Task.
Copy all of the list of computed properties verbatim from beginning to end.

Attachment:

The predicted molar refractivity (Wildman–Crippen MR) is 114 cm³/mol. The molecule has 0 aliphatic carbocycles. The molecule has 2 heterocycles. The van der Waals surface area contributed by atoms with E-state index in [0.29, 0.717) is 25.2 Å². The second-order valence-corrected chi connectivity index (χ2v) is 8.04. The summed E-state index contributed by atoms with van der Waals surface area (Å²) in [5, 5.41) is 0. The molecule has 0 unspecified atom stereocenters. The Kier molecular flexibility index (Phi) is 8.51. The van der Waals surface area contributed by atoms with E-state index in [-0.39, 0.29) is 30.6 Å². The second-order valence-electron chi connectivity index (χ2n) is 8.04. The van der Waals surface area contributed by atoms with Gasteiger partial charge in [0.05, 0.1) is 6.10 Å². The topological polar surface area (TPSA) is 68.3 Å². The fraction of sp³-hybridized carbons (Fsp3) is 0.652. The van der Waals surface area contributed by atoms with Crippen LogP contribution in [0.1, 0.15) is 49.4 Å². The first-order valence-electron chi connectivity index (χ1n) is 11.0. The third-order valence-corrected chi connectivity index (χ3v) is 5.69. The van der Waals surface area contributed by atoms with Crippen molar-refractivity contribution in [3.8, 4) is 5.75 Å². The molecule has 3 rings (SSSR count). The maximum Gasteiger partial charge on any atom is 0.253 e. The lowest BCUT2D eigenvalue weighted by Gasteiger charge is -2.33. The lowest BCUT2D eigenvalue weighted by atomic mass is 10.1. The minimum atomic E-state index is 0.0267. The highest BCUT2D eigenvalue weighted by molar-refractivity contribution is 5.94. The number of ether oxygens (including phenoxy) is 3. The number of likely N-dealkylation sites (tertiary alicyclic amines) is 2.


The predicted molar refractivity (Wildman–Crippen MR) is 114 cm³/mol. The molecule has 0 aliphatic carbocycles. The molecule has 2 heterocycles. The van der Waals surface area contributed by atoms with E-state index in [0.29, 0.717) is 25.2 Å². The second-order valence-corrected chi connectivity index (χ2v) is 8.04. The summed E-state index contributed by atoms with van der Waals surface area (Å²) in [5, 5.41) is 0. The molecule has 0 unspecified atom stereocenters. The Kier molecular flexibility index (Phi) is 8.51. The van der Waals surface area contributed by atoms with E-state index in [-0.39, 0.29) is 30.6 Å². The second-order valence-electron chi connectivity index (χ2n) is 8.04. The van der Waals surface area contributed by atoms with Gasteiger partial charge in [0.05, 0.1) is 6.10 Å². The topological polar surface area (TPSA) is 68.3 Å². The fraction of sp³-hybridized carbons (Fsp3) is 0.652. The van der Waals surface area contributed by atoms with Crippen LogP contribution in [0.1, 0.15) is 49.4 Å². The first-order valence-electron chi connectivity index (χ1n) is 11.0. The third-order valence-corrected chi connectivity index (χ3v) is 5.69. The van der Waals surface area contributed by atoms with Crippen molar-refractivity contribution in [3.8, 4) is 5.75 Å². The molecule has 3 rings (SSSR count). The maximum Gasteiger partial charge on any atom is 0.253 e. The lowest BCUT2D eigenvalue weighted by Gasteiger charge is -2.33. The lowest BCUT2D eigenvalue weighted by atomic mass is 10.1. The minimum atomic E-state index is 0.0267. The highest BCUT2D eigenvalue weighted by molar-refractivity contribution is 5.94. The number of ether oxygens (including phenoxy) is 3. The number of likely N-dealkylation sites (tertiary alicyclic amines) is 2.